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Forum topic by ldl posted 03-07-2013 12:16 AM 850 views 0 times favorited 16 replies Add to Favorites Watch
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ldl

1135 posts in 1017 days


03-07-2013 12:16 AM

Last month I turned a couple of green bowls from pecan to an approx 3/4” to 1” thickness. For the last couple of days I have been trying to turn them down to about 1/4” to 3/8” wall thickness. This is my first attempt to turn thin sided dry bowls and I have cracked both of them. One I got a catch and the bowl split in half. I glued it back together and semi-finished turning it being real careful and taking light passes. The other one I also got a catch and it cracked but not into. I drilled into the side to insert wooden dowels. This wasn’t very successful and as I was trying to finish turning it it cracked again so I glued the cracks again and will probably just try to sand this one to finish it. Really now just trying to finish turning them for the experience.

I know you can’t see what I was doing and it is hard to give advice this way. I was using a half round scraper with a 15deg edge both times I had the catches. The first bowl was a natural edge bowl and the second a reg bowl.

Kinda thinking it may be the pecan wood but I have two first here. The pecan wood and turning to a thin wall thickness.

Any pointers, methods or advice would be greatly appreciated.

-- Dewayne in Bainbridge, Ga. - - No one can make you mad. Only you decide when you get mad - -


16 replies so far

View bobasaurus's profile

bobasaurus

1252 posts in 1836 days


#1 posted 03-07-2013 02:09 AM

Maybe let the green rough turnings dry for longer, at a slower rate. Put them in a paper bag filled with wet shavings to make it really slow.

-- Allen, Colorado

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ldl

1135 posts in 1017 days


#2 posted 03-07-2013 02:38 AM

Is it possible to dry to fast?

-- Dewayne in Bainbridge, Ga. - - No one can make you mad. Only you decide when you get mad - -

View CaptainPathology's profile

CaptainPathology

9 posts in 560 days


#3 posted 03-07-2013 03:08 AM

I’ve turned lots of bowls, and I’ve had much better turning with a large (maybe oversize would be a better word) bowl gouge with an extra long handle (added myself) than any other tool. The bowl gouge is very forgiving, and the extra long handle adds lots for stability. I have used a scraper on very thin walls, for very light touchup at very high speed. Come to think of it, I used a scraper extensively on my latest hackberry bowl, wet-turned to final 1/8”, also using high speed. That was a homemade side-scraper, light cuts, high speed, tool rest as close as I could get it, watching thickness with a lamp shining from behind.

-- Dave, Lexington, KY

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CaptainPathology

9 posts in 560 days


#4 posted 03-07-2013 03:16 AM

Re: Possible to dry fast: I’ve occasionally turned wet to final thickness, you just end up with a warped final turning. Lots of sites recommend denatured alcohol (they refer to it as “DNA”, rather confusing to a biologist like myself), but I’ve never used it. I hope to try it some time.

-- Dave, Lexington, KY

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TheDane

3770 posts in 2315 days


#5 posted 03-07-2013 03:21 AM

Dewayne … Pecan is a good wood to turn, so I don’t think that is the problem.

When I am using a scraper, I set the tool rest slightly above center as close to the work as possible, and hold the tool with the cutting tip angled down slightly. That reduces the chance of getting a catch.

How ‘wet’ was the wood, and how did you dry it? I have bowls I turned wet last September that are still sitting in grocery bags stuffed wit shavings. I figure they’ll be dry enough to turn in the next couple of months.

—Gerry

-- Gerry -- "I don't plan to ever really grow up ... I'm just going to learn how to act in public!"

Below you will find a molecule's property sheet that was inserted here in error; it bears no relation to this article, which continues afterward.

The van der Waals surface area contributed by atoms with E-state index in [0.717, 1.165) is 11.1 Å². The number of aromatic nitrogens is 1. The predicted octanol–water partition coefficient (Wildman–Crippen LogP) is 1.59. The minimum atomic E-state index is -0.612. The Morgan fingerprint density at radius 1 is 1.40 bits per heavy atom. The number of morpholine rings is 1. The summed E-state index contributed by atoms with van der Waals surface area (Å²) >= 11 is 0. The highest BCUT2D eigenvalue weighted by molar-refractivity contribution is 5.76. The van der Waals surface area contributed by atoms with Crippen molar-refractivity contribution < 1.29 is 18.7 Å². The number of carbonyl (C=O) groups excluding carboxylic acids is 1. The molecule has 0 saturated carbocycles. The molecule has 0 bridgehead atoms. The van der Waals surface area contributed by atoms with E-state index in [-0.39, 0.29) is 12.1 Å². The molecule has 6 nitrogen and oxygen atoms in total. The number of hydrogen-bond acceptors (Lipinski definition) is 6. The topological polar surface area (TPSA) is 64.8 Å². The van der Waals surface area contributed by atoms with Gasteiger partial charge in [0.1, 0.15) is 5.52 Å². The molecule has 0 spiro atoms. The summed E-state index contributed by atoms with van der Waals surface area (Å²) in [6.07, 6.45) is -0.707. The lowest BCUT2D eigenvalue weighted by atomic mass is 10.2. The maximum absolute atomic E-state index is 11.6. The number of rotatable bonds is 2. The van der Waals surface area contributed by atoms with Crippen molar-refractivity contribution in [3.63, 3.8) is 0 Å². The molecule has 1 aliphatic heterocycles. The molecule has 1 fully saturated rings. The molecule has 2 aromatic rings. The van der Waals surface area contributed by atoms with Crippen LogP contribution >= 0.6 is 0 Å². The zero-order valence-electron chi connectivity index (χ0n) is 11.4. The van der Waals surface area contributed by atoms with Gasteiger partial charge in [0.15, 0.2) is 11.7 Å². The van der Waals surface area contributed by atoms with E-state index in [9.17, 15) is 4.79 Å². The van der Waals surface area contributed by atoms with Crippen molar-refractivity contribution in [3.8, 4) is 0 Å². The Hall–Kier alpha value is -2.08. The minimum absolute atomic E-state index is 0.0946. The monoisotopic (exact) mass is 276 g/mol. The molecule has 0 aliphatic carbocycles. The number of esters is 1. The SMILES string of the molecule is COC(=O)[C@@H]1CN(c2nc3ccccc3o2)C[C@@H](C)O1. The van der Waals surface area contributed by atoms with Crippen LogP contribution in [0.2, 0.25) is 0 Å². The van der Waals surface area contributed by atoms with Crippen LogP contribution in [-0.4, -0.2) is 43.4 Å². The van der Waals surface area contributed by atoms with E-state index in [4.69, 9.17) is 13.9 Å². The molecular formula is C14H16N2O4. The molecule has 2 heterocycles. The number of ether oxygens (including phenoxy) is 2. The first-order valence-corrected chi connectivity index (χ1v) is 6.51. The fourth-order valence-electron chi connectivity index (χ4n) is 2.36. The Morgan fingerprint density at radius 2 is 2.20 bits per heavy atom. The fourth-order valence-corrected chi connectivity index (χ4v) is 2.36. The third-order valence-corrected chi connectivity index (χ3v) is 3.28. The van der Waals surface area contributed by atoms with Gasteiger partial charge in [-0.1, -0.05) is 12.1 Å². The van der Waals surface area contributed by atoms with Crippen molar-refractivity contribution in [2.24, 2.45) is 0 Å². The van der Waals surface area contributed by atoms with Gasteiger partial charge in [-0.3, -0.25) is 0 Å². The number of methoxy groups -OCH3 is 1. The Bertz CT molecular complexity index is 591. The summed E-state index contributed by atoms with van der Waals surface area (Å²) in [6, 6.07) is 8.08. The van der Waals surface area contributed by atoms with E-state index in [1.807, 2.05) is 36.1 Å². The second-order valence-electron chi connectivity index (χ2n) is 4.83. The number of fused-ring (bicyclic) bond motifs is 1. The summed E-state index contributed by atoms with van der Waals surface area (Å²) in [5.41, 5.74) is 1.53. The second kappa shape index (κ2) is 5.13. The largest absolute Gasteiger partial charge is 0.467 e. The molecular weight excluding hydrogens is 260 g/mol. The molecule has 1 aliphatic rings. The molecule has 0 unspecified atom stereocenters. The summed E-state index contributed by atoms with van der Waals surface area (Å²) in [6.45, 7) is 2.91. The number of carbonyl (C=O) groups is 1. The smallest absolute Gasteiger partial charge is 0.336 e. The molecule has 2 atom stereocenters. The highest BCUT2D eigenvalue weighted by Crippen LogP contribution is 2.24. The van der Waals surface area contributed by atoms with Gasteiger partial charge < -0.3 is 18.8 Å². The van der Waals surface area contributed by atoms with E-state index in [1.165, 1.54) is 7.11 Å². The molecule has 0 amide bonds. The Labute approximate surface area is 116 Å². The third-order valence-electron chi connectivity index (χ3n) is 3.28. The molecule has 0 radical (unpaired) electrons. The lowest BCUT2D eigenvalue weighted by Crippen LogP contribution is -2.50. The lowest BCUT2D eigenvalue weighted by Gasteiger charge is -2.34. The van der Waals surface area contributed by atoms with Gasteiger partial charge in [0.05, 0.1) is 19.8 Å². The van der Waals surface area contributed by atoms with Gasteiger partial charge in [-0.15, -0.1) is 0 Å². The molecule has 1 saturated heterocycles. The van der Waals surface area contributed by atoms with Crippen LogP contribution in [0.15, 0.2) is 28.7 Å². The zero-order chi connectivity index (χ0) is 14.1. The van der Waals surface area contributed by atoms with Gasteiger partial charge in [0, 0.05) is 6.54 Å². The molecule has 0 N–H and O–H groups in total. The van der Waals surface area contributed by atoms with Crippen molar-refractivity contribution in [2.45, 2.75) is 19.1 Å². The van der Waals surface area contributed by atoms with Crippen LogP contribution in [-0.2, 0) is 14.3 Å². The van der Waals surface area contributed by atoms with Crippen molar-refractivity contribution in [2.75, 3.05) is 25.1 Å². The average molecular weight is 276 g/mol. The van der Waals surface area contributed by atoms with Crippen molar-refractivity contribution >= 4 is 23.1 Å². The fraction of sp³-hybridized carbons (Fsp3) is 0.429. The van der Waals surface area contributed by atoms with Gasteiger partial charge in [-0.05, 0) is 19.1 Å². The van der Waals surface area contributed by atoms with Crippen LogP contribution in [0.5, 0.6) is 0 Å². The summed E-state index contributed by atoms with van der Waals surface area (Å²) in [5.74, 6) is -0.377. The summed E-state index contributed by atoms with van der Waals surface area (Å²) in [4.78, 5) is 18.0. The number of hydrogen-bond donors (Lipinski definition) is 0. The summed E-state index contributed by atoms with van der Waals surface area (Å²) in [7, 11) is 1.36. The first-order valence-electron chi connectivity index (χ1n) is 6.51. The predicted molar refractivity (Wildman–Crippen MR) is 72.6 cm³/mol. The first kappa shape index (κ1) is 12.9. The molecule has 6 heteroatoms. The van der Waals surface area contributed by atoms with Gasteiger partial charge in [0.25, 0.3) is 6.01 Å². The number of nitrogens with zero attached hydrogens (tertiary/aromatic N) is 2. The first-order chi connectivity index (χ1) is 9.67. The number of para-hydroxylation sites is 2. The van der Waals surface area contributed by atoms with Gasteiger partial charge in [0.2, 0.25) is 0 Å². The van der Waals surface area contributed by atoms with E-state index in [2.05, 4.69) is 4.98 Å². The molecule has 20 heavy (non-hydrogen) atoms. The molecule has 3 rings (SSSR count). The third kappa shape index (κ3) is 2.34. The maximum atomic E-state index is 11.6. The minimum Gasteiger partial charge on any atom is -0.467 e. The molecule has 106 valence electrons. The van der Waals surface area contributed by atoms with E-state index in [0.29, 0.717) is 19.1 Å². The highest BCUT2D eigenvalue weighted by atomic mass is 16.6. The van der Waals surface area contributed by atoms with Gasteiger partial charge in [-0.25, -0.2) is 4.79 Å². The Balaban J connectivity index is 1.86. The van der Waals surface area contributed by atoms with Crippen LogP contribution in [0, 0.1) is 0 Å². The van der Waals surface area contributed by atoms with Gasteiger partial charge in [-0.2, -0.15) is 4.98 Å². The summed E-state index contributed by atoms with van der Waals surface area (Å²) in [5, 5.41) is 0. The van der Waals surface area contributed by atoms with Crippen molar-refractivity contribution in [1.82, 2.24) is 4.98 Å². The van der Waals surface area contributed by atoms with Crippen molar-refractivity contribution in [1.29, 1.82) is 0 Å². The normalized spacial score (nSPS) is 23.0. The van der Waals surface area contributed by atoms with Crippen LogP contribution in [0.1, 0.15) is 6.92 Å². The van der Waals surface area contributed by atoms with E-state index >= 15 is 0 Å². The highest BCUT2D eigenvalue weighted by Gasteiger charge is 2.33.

View bobasaurus's profile

bobasaurus

1252 posts in 1836 days


#6 posted 03-07-2013 03:22 AM

Drying is usually an exercise in patience. There are people who use dehumidifiers/kilns/ovens etc to dry bowls… never used these techniques since they speed drying which often leads to cracking. I think there are even liquid products that supposedly migrate into the wood and replace the moisture with stabilizers that harden.

-- Allen, Colorado

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TheDane

3770 posts in 2315 days


#7 posted 03-07-2013 03:44 AM

I know a turner that soaks rough-turned bowls in denatured alcohol from 12 to 24 hours, then lets them dry in a bag for a week or two. He buys the DNA from an auto paint supply and keeps it in a 5 gallon pail outside his shop.

—Gerry

-- Gerry -- "I don't plan to ever really grow up ... I'm just going to learn how to act in public!"

View MonteCristo's profile

MonteCristo

2097 posts in 840 days


#8 posted 03-07-2013 03:48 AM

I rough turned a lot of green deodar cedar a while back and had a lot of the rough turnings crack while drying. Same deal with some alder. It seems to me that especially if the wood comes from a crotch or other place where stress will abound, it’s safer to dry the wood as slowly as possible. Least haste, most speed as the old Pommie saying goes.

-- Dwight - "Free legal advice available - contact Dewey, Cheetam & Howe""

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NGK

93 posts in 563 days


#9 posted 03-07-2013 04:13 AM

Here in the Midwest (or Cornbelt states) the average outdoor humidity dries wood to about 15-16 percent poisture. This is known as EMC (equilibrium moisture content) and varies from region to region worldwide.

Therefore, our air-dried wood is at best 15 percent moisture, and is often more most than that. A chunk (blank) from a freshly dropped tree might be as high as 60-80 percent moisture. Moist wood, when mounted on a lathe cuts very easily. It’s a sheer joy to watch it peel off the lathe in tremendously long ribbons (once it’s perfectly round).

A prudent turner will leave the wall thickness about 10 percent of the diameter of the intended bowl. One inche thick for a 10-inch bowl. Rough-turn it to the approximate shape of the final bow. If this is a two-day operation, keep the piece covered with plastic, even spraying it with water if you take a 30-minute break on a hot, dry day. Otherwise cracks will develop, and they can develop quickly.

After rough-turning, place the “partially finished” bowl in a brown Kraft grocery bag with moist shavings (as others have mentioned) for approximately 6 months. Put it in a cook, draft-free area like a basement woodworking shop. If necessary, weigh it periodically—it’s dry when it stops losing weight. At that time re-mount it on the lathe and refine it to final shape; then sand it and finish it as soon as possible. A good finish will prevent future changes in environmental moisture from affecting it seriously.